… the 'ambitious' end-of-century decarbonisation goals set by the G7 leaders will be achieved due to economic and geologic fossil fuel limitations within even the unconstrained scenario in which little-to-no pro-active commitment to decarbonise is required… Our model results indicate that, with or without climate considerations, RES [renewable energy sources] will comprise 87–94 percent of total energy demand by the end of the century.

But as renewables have a much lower EROI than fossil fuels, this will "quickly reduce the share of net energy available for societal use." With less energy available to societies, "it is speculated that there will have to be a reprioritization of societal energetic needs" -- in other words, a very different kind of economy in which unlimited material growth underpinned by endless inputs of cheap fossil fuel energy are a relic of the early 21st century.

The 37-fold annual rate of increase in the renewable energy supply seems unachievable at first glance, but new data just released from the Abu Dhabi-based International Renewable Energy Agency shows that clean power is well on its way, despite lacking the massive subsidies behind fossil fuels.

The data reveals that last year, solar power capacity rose by 37 percent. Wind power grew by 17 percent, geothermal by 5 percent and hydropower by 3 percent.

So far, the growth rate for solar power has been exponential. A Deloitte Center for Energy Solutions report from September 2015 noted that the speed and spread of solar energy had consistently outpaced conventional linear projections, and continues to do so.

While the costs of solar power is consistently declining, solar power generation has doubled every year for the last 20 years. With every doubling of solar infrastructure, the production costs of solar photovoltaic (PV) has dropped by 22 percent.

At this rate, according to analysts like Tony Seba -- a lecturer in business entrepreneurship, disruption and clean energy at Stanford University -- the growth of solar is already on track to go global. With eight more doublings, that's by 2030, solar power would be capable of supplying 100 percent of the world's energy needs. And that's even without the right mix of government policies in place to support renewables.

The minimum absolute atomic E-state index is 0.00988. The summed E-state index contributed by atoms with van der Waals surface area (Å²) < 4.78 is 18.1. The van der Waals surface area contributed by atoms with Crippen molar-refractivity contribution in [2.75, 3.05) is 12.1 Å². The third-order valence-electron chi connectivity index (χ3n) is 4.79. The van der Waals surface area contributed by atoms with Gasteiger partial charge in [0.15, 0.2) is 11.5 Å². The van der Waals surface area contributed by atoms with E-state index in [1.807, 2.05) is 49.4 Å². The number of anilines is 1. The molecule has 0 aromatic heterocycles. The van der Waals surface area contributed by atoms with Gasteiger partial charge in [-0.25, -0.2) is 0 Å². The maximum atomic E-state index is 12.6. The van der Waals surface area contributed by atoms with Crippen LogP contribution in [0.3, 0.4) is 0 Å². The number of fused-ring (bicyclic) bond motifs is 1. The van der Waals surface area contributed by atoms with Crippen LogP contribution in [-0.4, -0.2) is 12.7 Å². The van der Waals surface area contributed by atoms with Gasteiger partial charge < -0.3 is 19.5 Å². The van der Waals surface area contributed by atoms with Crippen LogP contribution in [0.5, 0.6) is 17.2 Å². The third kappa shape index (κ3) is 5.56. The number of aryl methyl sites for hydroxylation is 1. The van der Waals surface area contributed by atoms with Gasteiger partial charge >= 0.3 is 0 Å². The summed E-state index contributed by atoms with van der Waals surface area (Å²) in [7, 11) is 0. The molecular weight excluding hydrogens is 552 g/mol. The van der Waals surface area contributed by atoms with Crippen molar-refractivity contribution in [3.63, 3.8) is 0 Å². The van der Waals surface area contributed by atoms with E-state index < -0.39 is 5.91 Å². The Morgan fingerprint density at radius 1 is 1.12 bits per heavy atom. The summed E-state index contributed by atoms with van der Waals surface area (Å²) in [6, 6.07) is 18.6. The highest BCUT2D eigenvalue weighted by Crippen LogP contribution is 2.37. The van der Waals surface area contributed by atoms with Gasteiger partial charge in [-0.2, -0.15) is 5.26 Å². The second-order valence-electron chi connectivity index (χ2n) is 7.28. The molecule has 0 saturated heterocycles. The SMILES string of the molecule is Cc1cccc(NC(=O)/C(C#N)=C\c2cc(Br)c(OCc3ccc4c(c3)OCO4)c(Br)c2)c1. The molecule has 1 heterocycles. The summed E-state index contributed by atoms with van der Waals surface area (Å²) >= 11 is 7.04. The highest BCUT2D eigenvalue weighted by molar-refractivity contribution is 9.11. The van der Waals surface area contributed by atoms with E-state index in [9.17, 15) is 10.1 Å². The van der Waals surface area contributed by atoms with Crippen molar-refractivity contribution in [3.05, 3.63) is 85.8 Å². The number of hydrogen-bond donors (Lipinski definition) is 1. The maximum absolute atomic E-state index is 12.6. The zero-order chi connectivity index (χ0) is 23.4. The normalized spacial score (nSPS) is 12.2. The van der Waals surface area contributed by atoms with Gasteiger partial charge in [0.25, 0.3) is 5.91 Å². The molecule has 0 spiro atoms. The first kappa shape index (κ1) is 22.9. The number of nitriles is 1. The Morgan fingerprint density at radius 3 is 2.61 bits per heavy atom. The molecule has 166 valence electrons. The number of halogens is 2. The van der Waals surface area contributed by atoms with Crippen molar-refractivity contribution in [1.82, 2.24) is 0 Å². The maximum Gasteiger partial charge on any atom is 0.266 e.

According to Deloitte, while Seba's forecast is endorsed by a minority of experts, it remains a real possibility that should be taken seriously. But the firm points out that obstacles remain:

"It would not make economic sense for utility planners to shutter thousands of megawatts of existing generating capacity before the end of its economic life and replace it with new solar generation."

Yet Deloitte's study did not account for the escalating crisis in profitability already engulfing the fossil fuel industries, and the looming pressure of stranded assets due to climate risks. As the uneconomic nature of fossil fuels becomes ever more obvious, so too will the economic appeal of clean energy.

Race Against Time

The question is whether the transition to a post-carbon energy system -- the acceptance of the inevitable death of the oil economy -- will occur fast enough to avoid climate catastrophe.

Given that the 2C target for a safe climate is widely recognized to be inadequate -- scientists increasingly argue that even a 1C rise in global average temperatures would be sufficient to trigger dangerous, irreversible changes to the earth's climate.

According to a 2011 report by the National Academy of Sciences, the scientific consensus shows conservatively that for every degree of warming, we will see the following impacts: 5-15 percent reductions in crop yields; 3-10 percent increases in rainfall in some regions contributing to flooding; 5-10 percent decreases in stream-flow in some river basins, including the Arkansas and the Rio Grande, contributing to scarcity of potable water; 200-400 percent increases in the area burned by wildfire in the US; 15 percent decreases in annual average Arctic sea ice, with 25 percent decreases in the yearly minimum extent in September.